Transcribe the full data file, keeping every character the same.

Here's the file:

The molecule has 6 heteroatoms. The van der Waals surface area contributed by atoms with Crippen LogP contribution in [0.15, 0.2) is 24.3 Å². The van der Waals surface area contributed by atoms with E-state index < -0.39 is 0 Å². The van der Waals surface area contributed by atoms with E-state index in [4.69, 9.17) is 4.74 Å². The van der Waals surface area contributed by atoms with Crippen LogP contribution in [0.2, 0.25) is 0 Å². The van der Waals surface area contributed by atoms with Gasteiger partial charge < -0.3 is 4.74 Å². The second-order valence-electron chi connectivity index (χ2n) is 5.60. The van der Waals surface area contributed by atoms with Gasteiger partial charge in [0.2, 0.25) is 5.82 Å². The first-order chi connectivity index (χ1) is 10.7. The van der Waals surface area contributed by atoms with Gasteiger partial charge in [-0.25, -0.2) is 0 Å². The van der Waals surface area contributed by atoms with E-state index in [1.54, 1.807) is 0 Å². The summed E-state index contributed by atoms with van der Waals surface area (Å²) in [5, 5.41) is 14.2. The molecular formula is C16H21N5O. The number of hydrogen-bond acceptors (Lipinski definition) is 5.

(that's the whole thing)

The molecule has 6 heteroatoms. The van der Waals surface area contributed by atoms with Crippen LogP contribution in [0.15, 0.2) is 24.3 Å². The van der Waals surface area contributed by atoms with E-state index < -0.39 is 0 Å². The van der Waals surface area contributed by atoms with E-state index in [4.69, 9.17) is 4.74 Å². The van der Waals surface area contributed by atoms with Crippen LogP contribution in [0.2, 0.25) is 0 Å². The van der Waals surface area contributed by atoms with Gasteiger partial charge < -0.3 is 4.74 Å². The second-order valence-electron chi connectivity index (χ2n) is 5.60. The van der Waals surface area contributed by atoms with Gasteiger partial charge in [0.2, 0.25) is 5.82 Å². The first-order chi connectivity index (χ1) is 10.7. The van der Waals surface area contributed by atoms with Gasteiger partial charge in [-0.25, -0.2) is 0 Å². The van der Waals surface area contributed by atoms with E-state index in [1.54, 1.807) is 0 Å². The summed E-state index contributed by atoms with van der Waals surface area (Å²) in [5, 5.41) is 14.2. The molecular formula is C16H21N5O. The number of hydrogen-bond acceptors (Lipinski definition) is 5.